How late into the new millennium Greek plays continued to be performed in the Byzantine Empire remains a matter of debate, but Alphonse Dain has argued that passages in the sixth-century rhetorician, Chorikios of Gaza, provide strong evidence that Menander, at least, was still being performed at that time,[17]  when Egypt was in fact still part of the Byzantine Empire.  No scholar of Byzantine culture has argued that Greek dramas were performed any later than this period, but all agree that these dramas continued to be read and studied in the schools for a number of centuries following this.  A letter from an eleventh-century scholar, Mauropus, makes clear that by that time the reading of Sophocles and Aristophanes in particular was a part of the Byzantine school curriculum.[18]  By the thirteenth century, when Ibn Daniyal wrote, the Byzantine school curriculum included the so-called Triads, consisting three plays each from Aeschylus, Sophocles, Euripides, and Aristophanes.  The Aristophanic plays were Plutus, The Clouds, and The Birds.[19]  Aristophanes apparently reached the pinnacle of his popularity in Byzantium during the so-called Palaiologian Renaissance, beginning with the reign of Michael VIII in 1261.  The city of Constantinople, badly damaged in the Fourth Crusade, was rebuilt, the arts and letters flourished, and, equally important for the concerns of this essay, cultural and diplomatic contacts were developed with the new Mamluk rulers of Egypt, who were similarly menaced by the Crusaders from the West and the Mongols from the East.

Many Byzantine scholars have remarked on what Marciniak calls the “amazing popularity” of Aristophanes in thirteenth-century Byzantium, surpassing that of the tragic dramatists and totally eclipsing Menander, at that time virtually forgotten.  His style and language were much admired, but, suggests Garland and others, Aristophanic obscenity was fully in accord with Byzantine literary taste of this period, even in works preferred by the imperial family.[20]   This places a surge of interest in Aristophanes in the exact historical period as the work of Ibn Daniyal, and although thirteenth century Byzantium and Egypt were not contiguous states, one can easily imagine Ibn Daniyal encountering travelers of a literary bent who had encountered the work of the Greek dramatist in Byzantium.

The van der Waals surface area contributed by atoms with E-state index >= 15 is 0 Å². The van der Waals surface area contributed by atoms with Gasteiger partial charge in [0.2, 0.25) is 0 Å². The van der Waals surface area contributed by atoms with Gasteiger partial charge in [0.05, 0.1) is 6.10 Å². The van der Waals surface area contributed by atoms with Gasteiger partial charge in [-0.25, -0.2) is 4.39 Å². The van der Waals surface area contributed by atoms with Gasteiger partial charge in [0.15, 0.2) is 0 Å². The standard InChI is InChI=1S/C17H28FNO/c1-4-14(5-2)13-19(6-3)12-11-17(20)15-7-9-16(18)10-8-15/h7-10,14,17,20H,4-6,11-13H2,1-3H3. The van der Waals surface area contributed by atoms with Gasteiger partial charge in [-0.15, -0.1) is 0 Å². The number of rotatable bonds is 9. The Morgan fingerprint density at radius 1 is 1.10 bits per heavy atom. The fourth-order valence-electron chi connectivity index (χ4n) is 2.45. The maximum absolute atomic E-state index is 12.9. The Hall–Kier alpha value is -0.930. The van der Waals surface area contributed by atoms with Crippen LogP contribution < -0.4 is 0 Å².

In fact however there is a much closer and more likely method of contact, the diplomatic and trade agreements between Egypt and Constantinople to which I have already alluded.  A number of scholars, but particularly P.M. Holt, have studied the diplomatic and trade relationships between the two new dynasties that came to power in the Middle East in the 1260, Michael VIII Palaeologus in Constantinople and the Mamluk rulers in Cairo.[21]  Although no actual diplomatic letters from this period remain, there are enough references, primarily in the Arabic sources, to indicate that a substantial and continuing diplomatic and cultural exchange existed from 1261 onward.[22]  The first recorded step in this exchange was a letter (now lost) in 1261 from the Byzantine emperor offering his support to the new Mamluk ruler.  The Sultan in return sent the Emperor a number of gifts, including a giraffe, a group of Mongol prisoners, and some Mongol horses and their gear.[23]

The first extant document in what was clearly an ongoing exchange between the two nations is a treaty of 1281, which among other things guaranteed free passage between these countries to ambassadors and merchants.[24]  By this time a new Sultan, Qalawun, had come to power, and, more important for our investigation, Ibn Daniyal had moved into court circles.  His earliest dated court poem, from this same year, was a panegyric honoring Qalawun’s vizier, Taj al-Din Muhammad, who by all accounts was “a learned person with a decent grounding in all things cultural.”[25]  Although Ibn Daniyal seems to have had little contact with Sultan Qalawun himself, a military man with apparently little interest in literary matters, the poet was closely associated with the heir apparent, al-Malik al-Salih and with al-Salih’s powerful vizier Fakhar al-Din Ibn al-Khalil, one of the few real-life figures who appear in the shadow plays.[26] There seems little question that during these years there was a much stronger Byzantine presence in Cairo than before, not only because of the increased diplomatic ties, but also because of increased commercial ones.  Both the part of the treaty put forward by the Sultan and that by the Emperor make clear that commerce will be protected and encouraged.  Article 7 of Qalawun’s side of the treaty states that: